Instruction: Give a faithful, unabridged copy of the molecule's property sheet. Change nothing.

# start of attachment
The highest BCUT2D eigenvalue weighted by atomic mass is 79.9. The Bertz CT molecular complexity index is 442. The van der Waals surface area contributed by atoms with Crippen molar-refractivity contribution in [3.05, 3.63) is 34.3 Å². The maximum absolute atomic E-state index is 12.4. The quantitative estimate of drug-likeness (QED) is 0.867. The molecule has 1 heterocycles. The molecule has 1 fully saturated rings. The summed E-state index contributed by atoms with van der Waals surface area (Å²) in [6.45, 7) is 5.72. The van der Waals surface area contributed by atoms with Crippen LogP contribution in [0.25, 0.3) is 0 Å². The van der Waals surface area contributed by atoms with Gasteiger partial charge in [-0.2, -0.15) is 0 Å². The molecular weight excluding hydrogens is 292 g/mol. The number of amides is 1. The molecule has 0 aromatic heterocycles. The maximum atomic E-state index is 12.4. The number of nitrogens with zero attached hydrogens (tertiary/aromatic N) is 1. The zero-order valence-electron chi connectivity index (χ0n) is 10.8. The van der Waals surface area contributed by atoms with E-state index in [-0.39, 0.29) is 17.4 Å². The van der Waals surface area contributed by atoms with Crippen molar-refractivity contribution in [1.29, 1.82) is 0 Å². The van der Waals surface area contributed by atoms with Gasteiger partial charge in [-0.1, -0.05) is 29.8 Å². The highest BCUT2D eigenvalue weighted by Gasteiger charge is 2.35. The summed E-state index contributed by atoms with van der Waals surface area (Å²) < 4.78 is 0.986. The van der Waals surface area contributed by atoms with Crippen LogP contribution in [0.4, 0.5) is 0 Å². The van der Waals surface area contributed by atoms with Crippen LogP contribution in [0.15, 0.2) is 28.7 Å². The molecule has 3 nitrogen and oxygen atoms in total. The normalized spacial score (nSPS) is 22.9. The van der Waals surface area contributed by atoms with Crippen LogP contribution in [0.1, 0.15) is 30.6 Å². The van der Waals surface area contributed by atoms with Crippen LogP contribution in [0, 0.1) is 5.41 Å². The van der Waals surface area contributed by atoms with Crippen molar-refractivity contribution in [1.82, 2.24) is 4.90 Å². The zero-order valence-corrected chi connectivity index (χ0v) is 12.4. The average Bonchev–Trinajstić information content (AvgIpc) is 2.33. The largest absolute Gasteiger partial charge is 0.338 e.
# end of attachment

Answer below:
The highest BCUT2D eigenvalue weighted by atomic mass is 79.9. The Bertz CT molecular complexity index is 442. The van der Waals surface area contributed by atoms with Crippen molar-refractivity contribution in [3.05, 3.63) is 34.3 Å². The maximum absolute atomic E-state index is 12.4. The quantitative estimate of drug-likeness (QED) is 0.867. The molecule has 1 heterocycles. The molecule has 1 fully saturated rings. The summed E-state index contributed by atoms with van der Waals surface area (Å²) in [6.45, 7) is 5.72. The van der Waals surface area contributed by atoms with Crippen LogP contribution in [0.25, 0.3) is 0 Å². The van der Waals surface area contributed by atoms with Gasteiger partial charge in [-0.2, -0.15) is 0 Å². The molecular weight excluding hydrogens is 292 g/mol. The number of amides is 1. The molecule has 0 aromatic heterocycles. The maximum atomic E-state index is 12.4. The number of nitrogens with zero attached hydrogens (tertiary/aromatic N) is 1. The zero-order valence-electron chi connectivity index (χ0n) is 10.8. The van der Waals surface area contributed by atoms with E-state index in [-0.39, 0.29) is 17.4 Å². The van der Waals surface area contributed by atoms with Crippen molar-refractivity contribution in [1.29, 1.82) is 0 Å². The van der Waals surface area contributed by atoms with Gasteiger partial charge in [-0.1, -0.05) is 29.8 Å². The highest BCUT2D eigenvalue weighted by Gasteiger charge is 2.35. The summed E-state index contributed by atoms with van der Waals surface area (Å²) < 4.78 is 0.986. The van der Waals surface area contributed by atoms with Crippen LogP contribution in [0.4, 0.5) is 0 Å². The van der Waals surface area contributed by atoms with Crippen LogP contribution in [0.15, 0.2) is 28.7 Å². The molecule has 3 nitrogen and oxygen atoms in total. The normalized spacial score (nSPS) is 22.9. The van der Waals surface area contributed by atoms with Crippen LogP contribution in [0.1, 0.15) is 30.6 Å². The van der Waals surface area contributed by atoms with Crippen LogP contribution in [0, 0.1) is 5.41 Å². The van der Waals surface area contributed by atoms with Crippen molar-refractivity contribution in [1.82, 2.24) is 4.90 Å². The zero-order valence-corrected chi connectivity index (χ0v) is 12.4. The average Bonchev–Trinajstić information content (AvgIpc) is 2.33. The largest absolute Gasteiger partial charge is 0.338 e.